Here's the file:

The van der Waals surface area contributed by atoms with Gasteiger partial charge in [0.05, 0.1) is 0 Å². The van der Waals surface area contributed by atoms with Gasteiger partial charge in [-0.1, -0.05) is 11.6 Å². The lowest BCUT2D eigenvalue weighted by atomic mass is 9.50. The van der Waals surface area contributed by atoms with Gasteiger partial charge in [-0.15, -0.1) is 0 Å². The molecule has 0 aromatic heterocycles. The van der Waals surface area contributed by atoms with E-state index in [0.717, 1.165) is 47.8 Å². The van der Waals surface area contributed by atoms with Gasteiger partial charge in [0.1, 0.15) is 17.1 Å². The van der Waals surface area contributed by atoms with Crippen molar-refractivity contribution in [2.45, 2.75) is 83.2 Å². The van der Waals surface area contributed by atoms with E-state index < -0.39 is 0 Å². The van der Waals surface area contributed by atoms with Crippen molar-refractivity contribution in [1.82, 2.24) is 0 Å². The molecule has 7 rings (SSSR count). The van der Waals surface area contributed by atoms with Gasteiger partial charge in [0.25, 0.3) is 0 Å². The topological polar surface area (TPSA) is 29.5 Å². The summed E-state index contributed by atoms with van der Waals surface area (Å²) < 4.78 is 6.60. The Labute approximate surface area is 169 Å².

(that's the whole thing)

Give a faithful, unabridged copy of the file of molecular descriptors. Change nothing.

The van der Waals surface area contributed by atoms with Gasteiger partial charge in [0.05, 0.1) is 0 Å². The van der Waals surface area contributed by atoms with Gasteiger partial charge in [-0.1, -0.05) is 11.6 Å². The lowest BCUT2D eigenvalue weighted by atomic mass is 9.50. The van der Waals surface area contributed by atoms with Gasteiger partial charge in [-0.15, -0.1) is 0 Å². The molecule has 0 aromatic heterocycles. The van der Waals surface area contributed by atoms with E-state index in [0.717, 1.165) is 47.8 Å². The van der Waals surface area contributed by atoms with Gasteiger partial charge in [0.1, 0.15) is 17.1 Å². The van der Waals surface area contributed by atoms with Crippen molar-refractivity contribution in [2.45, 2.75) is 83.2 Å². The van der Waals surface area contributed by atoms with E-state index < -0.39 is 0 Å². The van der Waals surface area contributed by atoms with Crippen molar-refractivity contribution in [1.82, 2.24) is 0 Å². The molecule has 7 rings (SSSR count). The van der Waals surface area contributed by atoms with Gasteiger partial charge in [0.25, 0.3) is 0 Å². The topological polar surface area (TPSA) is 29.5 Å². The summed E-state index contributed by atoms with van der Waals surface area (Å²) < 4.78 is 6.60. The Labute approximate surface area is 169 Å².